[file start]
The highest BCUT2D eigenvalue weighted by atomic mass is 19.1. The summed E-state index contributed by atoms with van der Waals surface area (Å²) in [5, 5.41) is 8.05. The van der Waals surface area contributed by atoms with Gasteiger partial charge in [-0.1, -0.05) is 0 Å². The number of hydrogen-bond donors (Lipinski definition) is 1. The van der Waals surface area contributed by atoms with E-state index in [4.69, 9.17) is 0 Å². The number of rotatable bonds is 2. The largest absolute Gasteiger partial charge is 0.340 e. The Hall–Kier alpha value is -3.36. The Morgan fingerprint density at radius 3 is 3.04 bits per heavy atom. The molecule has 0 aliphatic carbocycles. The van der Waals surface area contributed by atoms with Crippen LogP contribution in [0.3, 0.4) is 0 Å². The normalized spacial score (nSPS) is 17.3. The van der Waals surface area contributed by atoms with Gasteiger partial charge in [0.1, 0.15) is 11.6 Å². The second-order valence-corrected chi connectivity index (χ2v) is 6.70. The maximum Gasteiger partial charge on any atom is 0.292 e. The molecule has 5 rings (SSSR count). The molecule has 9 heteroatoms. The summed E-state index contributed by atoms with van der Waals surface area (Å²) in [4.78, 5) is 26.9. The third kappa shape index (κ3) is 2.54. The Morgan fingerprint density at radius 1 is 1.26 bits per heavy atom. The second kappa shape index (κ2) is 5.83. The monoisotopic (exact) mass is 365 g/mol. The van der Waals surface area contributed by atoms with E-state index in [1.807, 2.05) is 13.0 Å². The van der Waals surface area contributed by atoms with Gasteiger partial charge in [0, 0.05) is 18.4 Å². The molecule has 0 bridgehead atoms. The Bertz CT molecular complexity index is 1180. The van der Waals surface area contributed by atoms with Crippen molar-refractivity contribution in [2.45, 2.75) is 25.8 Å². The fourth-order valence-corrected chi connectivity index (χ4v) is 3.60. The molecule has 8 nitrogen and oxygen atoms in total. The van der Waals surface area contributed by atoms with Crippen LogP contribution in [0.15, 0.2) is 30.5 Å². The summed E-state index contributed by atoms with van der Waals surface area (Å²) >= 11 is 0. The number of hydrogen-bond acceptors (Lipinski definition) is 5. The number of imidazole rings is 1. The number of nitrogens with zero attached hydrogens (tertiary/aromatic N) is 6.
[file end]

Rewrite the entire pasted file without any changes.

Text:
The highest BCUT2D eigenvalue weighted by atomic mass is 19.1. The summed E-state index contributed by atoms with van der Waals surface area (Å²) in [5, 5.41) is 8.05. The van der Waals surface area contributed by atoms with Gasteiger partial charge in [-0.1, -0.05) is 0 Å². The number of hydrogen-bond donors (Lipinski definition) is 1. The van der Waals surface area contributed by atoms with E-state index in [4.69, 9.17) is 0 Å². The number of rotatable bonds is 2. The largest absolute Gasteiger partial charge is 0.340 e. The Hall–Kier alpha value is -3.36. The Morgan fingerprint density at radius 3 is 3.04 bits per heavy atom. The molecule has 0 aliphatic carbocycles. The van der Waals surface area contributed by atoms with Crippen LogP contribution in [0.3, 0.4) is 0 Å². The normalized spacial score (nSPS) is 17.3. The van der Waals surface area contributed by atoms with Gasteiger partial charge in [0.1, 0.15) is 11.6 Å². The second-order valence-corrected chi connectivity index (χ2v) is 6.70. The maximum Gasteiger partial charge on any atom is 0.292 e. The molecule has 5 rings (SSSR count). The molecule has 9 heteroatoms. The summed E-state index contributed by atoms with van der Waals surface area (Å²) in [4.78, 5) is 26.9. The third kappa shape index (κ3) is 2.54. The Morgan fingerprint density at radius 1 is 1.26 bits per heavy atom. The second kappa shape index (κ2) is 5.83. The monoisotopic (exact) mass is 365 g/mol. The van der Waals surface area contributed by atoms with E-state index in [1.807, 2.05) is 13.0 Å². The van der Waals surface area contributed by atoms with Gasteiger partial charge in [0, 0.05) is 18.4 Å². The molecule has 0 bridgehead atoms. The Bertz CT molecular complexity index is 1180. The van der Waals surface area contributed by atoms with Crippen molar-refractivity contribution in [2.45, 2.75) is 25.8 Å². The fourth-order valence-corrected chi connectivity index (χ4v) is 3.60. The molecule has 8 nitrogen and oxygen atoms in total. The van der Waals surface area contributed by atoms with Crippen LogP contribution in [0.15, 0.2) is 30.5 Å². The summed E-state index contributed by atoms with van der Waals surface area (Å²) >= 11 is 0. The number of hydrogen-bond acceptors (Lipinski definition) is 5. The number of imidazole rings is 1. The number of nitrogens with zero attached hydrogens (tertiary/aromatic N) is 6.